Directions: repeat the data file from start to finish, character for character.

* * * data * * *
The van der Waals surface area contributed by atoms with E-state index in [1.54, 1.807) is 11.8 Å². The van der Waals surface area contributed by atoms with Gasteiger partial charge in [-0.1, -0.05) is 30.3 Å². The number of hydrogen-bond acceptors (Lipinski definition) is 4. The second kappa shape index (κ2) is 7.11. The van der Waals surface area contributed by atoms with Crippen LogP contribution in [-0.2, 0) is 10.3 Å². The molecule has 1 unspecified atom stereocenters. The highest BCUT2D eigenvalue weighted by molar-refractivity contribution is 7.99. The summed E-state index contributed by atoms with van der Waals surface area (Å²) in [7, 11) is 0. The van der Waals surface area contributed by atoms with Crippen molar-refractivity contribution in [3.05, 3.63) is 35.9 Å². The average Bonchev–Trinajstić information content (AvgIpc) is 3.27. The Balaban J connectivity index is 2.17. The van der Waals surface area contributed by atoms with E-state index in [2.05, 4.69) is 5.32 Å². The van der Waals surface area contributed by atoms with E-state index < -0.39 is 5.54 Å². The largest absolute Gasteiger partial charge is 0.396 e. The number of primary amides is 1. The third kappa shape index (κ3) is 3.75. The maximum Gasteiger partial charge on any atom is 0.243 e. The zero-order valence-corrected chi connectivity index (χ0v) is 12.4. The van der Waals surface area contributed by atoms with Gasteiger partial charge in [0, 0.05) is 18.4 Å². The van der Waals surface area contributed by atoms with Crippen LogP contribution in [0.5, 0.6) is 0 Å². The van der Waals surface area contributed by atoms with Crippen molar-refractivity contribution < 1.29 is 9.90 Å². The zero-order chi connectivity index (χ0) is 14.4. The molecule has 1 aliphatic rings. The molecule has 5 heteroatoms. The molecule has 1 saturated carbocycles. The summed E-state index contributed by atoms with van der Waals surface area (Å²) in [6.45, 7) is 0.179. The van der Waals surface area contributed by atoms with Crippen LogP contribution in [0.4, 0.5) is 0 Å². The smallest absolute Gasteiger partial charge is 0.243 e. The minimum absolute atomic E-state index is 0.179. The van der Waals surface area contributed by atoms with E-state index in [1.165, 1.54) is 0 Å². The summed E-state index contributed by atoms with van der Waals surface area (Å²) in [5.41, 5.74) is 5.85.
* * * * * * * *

The van der Waals surface area contributed by atoms with E-state index in [1.54, 1.807) is 11.8 Å². The van der Waals surface area contributed by atoms with Gasteiger partial charge in [-0.1, -0.05) is 30.3 Å². The number of hydrogen-bond acceptors (Lipinski definition) is 4. The second kappa shape index (κ2) is 7.11. The van der Waals surface area contributed by atoms with Crippen LogP contribution in [-0.2, 0) is 10.3 Å². The molecule has 1 unspecified atom stereocenters. The highest BCUT2D eigenvalue weighted by molar-refractivity contribution is 7.99. The summed E-state index contributed by atoms with van der Waals surface area (Å²) in [7, 11) is 0. The van der Waals surface area contributed by atoms with Crippen molar-refractivity contribution in [3.05, 3.63) is 35.9 Å². The average Bonchev–Trinajstić information content (AvgIpc) is 3.27. The Balaban J connectivity index is 2.17. The van der Waals surface area contributed by atoms with E-state index in [2.05, 4.69) is 5.32 Å². The van der Waals surface area contributed by atoms with E-state index < -0.39 is 5.54 Å². The largest absolute Gasteiger partial charge is 0.396 e. The number of primary amides is 1. The third kappa shape index (κ3) is 3.75. The maximum Gasteiger partial charge on any atom is 0.243 e. The zero-order valence-corrected chi connectivity index (χ0v) is 12.4. The van der Waals surface area contributed by atoms with Gasteiger partial charge in [0, 0.05) is 18.4 Å². The van der Waals surface area contributed by atoms with Crippen LogP contribution in [0.5, 0.6) is 0 Å². The van der Waals surface area contributed by atoms with Crippen molar-refractivity contribution < 1.29 is 9.90 Å². The zero-order chi connectivity index (χ0) is 14.4. The molecule has 1 aliphatic rings. The molecule has 5 heteroatoms. The molecule has 1 saturated carbocycles. The summed E-state index contributed by atoms with van der Waals surface area (Å²) in [6.45, 7) is 0.179. The van der Waals surface area contributed by atoms with Crippen LogP contribution in [0.4, 0.5) is 0 Å². The smallest absolute Gasteiger partial charge is 0.243 e. The minimum absolute atomic E-state index is 0.179. The van der Waals surface area contributed by atoms with E-state index in [1.165, 1.54) is 0 Å². The summed E-state index contributed by atoms with van der Waals surface area (Å²) in [5.41, 5.74) is 5.85.